Now I can’t exactly say I am an expert at bringing things back from the dead; despite what you hear about what I did with my pet hamster when I was ten. There is no need to break out the Necronomicon when just a Web site is down. I have a Firefox extension that will bring Web sites back from being digged or slashdotted to death.
Archive | May, 2006
If Google and Wikipedia had a child, it would be Googlepedia.
This Firefox extension shows you a relevant Wikipedia article along with your search results. Clicking links in the article will trigger new Google searches, making it a very useful research tool. Just one more way to make your searching a little better inside of Firefox.
There are a lot of Firefox extensions out there that make your browsing experience a whole heck of a lot safer. Do you know what each one does and how it protects you? Sure you could go find them all yourself and do your homework. That would be the hard way around things. I ran across a great list of seven security related Firefox goodies over at the CERIAS Weblogs you need to check out.
The problem is that you need to have one or two Web sites open in Firefox all of the time. There just isn’t a way of getting this done by default. What is the solution? You need to download and install the PermaTabs Firefox extension. It allows you to turn any tab of your choosing into a “permanent” tab that can not be closed.
The VideoDownloader Firefox extension has been getting a lot of buzz lately, so I thought I would look at an alternative way of downloading media content via your favorite Web site. The UnPlug Firefox extension scans web pages and tells you where things like media players and other embedded objects are getting their data from, and displays it as a simple hyperlink.
If you use more than one computer, then browsing through your links can sometimes be a pain in the rear. You could sync your bookmarks by hand, but that would take too much time. What you need is a way of doing it that is quick and painless. The Online Bookmark Manager Synchronizer is another nice solution to an ageless problem.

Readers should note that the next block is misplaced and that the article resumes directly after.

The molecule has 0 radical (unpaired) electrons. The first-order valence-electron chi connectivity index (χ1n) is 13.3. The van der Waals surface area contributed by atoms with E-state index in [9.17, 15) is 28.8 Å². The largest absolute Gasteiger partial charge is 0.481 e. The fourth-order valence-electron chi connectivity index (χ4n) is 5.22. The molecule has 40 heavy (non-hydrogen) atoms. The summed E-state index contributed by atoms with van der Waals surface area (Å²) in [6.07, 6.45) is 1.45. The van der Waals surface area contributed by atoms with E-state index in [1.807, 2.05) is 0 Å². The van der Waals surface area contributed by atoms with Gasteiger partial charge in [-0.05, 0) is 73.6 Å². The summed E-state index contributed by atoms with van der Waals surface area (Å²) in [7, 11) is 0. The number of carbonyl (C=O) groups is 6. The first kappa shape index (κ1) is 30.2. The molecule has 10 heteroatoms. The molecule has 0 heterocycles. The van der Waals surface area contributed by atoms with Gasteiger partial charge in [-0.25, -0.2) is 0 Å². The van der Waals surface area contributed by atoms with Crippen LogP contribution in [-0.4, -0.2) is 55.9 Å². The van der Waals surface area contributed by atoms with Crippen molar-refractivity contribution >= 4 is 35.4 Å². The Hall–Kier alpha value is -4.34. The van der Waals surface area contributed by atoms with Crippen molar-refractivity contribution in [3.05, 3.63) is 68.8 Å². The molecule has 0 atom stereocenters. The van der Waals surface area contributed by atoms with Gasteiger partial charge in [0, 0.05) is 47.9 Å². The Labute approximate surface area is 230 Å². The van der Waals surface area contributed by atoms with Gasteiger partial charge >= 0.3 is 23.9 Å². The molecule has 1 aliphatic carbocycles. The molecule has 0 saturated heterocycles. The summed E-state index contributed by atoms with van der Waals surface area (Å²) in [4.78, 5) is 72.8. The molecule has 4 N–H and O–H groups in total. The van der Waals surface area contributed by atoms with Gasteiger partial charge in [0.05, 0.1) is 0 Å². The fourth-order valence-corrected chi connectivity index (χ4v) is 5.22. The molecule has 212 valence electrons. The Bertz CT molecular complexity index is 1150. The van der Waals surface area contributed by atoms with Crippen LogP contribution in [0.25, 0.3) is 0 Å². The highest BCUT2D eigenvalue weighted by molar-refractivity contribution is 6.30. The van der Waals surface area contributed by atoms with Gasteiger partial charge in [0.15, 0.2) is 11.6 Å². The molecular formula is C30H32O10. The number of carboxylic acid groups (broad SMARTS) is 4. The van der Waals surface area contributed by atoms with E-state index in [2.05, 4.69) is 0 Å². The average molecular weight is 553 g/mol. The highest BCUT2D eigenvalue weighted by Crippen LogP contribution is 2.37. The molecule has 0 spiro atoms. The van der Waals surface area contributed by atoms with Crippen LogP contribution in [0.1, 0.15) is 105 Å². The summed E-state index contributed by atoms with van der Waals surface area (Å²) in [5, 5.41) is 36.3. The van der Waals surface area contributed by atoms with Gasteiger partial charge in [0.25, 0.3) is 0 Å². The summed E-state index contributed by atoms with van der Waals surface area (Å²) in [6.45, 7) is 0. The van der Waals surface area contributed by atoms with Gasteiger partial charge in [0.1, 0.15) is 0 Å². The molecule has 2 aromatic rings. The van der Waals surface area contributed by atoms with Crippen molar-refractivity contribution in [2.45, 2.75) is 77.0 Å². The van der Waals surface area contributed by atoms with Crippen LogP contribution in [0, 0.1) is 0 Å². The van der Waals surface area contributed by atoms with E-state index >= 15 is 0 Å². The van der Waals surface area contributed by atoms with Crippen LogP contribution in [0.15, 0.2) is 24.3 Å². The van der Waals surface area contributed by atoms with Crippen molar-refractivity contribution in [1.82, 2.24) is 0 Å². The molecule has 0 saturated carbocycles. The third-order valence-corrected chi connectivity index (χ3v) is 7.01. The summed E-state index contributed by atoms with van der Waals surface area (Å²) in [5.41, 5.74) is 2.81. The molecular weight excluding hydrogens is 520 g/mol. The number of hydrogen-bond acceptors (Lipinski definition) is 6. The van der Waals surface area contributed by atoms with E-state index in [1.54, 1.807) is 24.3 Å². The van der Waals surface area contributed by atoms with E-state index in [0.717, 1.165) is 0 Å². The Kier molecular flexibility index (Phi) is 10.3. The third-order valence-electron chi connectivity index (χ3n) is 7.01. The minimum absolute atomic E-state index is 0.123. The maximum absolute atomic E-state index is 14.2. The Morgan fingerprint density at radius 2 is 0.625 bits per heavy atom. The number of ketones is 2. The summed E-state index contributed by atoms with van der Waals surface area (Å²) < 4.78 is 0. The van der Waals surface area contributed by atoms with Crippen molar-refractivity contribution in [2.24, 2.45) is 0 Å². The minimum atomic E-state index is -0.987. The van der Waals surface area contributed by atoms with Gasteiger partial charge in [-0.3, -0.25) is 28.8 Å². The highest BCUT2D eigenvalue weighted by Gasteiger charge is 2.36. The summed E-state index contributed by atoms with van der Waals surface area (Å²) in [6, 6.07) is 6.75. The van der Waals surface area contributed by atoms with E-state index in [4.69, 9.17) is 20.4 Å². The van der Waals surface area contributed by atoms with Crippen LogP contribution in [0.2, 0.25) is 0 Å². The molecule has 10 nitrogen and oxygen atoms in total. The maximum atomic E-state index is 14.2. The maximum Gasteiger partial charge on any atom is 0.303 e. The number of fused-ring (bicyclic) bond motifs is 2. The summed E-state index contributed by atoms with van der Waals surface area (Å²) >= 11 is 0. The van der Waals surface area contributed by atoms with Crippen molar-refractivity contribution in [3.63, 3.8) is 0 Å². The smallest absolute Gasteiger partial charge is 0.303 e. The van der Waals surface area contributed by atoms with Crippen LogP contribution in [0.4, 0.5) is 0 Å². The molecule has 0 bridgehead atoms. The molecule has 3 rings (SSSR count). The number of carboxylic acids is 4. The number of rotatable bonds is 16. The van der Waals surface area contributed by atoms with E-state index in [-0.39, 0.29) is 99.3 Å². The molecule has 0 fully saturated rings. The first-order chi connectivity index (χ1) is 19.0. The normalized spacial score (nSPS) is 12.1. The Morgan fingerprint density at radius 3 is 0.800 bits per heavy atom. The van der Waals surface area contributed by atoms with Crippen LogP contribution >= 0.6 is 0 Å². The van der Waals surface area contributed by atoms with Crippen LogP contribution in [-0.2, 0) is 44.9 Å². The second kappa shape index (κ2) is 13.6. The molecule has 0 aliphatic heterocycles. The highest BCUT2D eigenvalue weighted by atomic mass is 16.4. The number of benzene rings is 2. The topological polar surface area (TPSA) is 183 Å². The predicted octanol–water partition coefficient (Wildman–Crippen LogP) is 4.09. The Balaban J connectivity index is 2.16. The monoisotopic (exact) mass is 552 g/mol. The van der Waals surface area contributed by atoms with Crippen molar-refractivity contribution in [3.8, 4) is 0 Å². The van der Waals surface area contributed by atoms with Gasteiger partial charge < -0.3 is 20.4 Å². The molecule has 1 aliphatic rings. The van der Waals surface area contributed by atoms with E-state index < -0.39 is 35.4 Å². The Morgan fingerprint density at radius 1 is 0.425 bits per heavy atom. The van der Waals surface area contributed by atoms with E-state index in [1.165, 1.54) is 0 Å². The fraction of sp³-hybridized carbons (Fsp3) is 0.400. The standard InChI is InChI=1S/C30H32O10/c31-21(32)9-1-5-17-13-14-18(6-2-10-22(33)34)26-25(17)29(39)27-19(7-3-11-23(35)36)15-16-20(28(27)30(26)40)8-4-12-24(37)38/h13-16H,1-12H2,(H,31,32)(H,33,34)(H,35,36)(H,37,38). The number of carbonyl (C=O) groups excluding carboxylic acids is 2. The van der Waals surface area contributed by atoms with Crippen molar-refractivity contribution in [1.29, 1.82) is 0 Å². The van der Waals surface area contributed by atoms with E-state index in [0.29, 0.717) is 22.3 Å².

The folks over at Mozilla Links have a nice in-depth look at the new Firefox 2 Alpha 3 release. Instead of touching on all the things already covered before, they only focus on things that are new to this alpha 3 release. It is very interesting to read through if you are not brave enough to install the newest release yourself, just yet.
Well I guess this is one good reason to upgrade Firefox to the latest and greatest version.
Mozilla is expected to release a bunch of security fixes and other updates to its Firefox Web browser next week, but it won’t be issuing any updates for people still using older versions of Firefox from the 1.0 family (the current and final version is 1.0.8).
WebCrumbz says that they, “Refind links you never knew you’d need, to those you never knew”. So what does that really mean? They keep track of your history, and serve you up your own version of the Web. If you want to travel outside the box, you can also check out what other users have been visiting as well.
Here is another neat way of watching what everybody else is browsing:
Swarm is a graphical map of hundreds of websites, all connecting to each other. It updates itself every second with where people are going and coming from. As sites become more popular, they move towards the center of the swarm and grow larger. Conversely, sites that lose traffic move away from the center and grow smaller.
Go grab the extention and join in on the fun!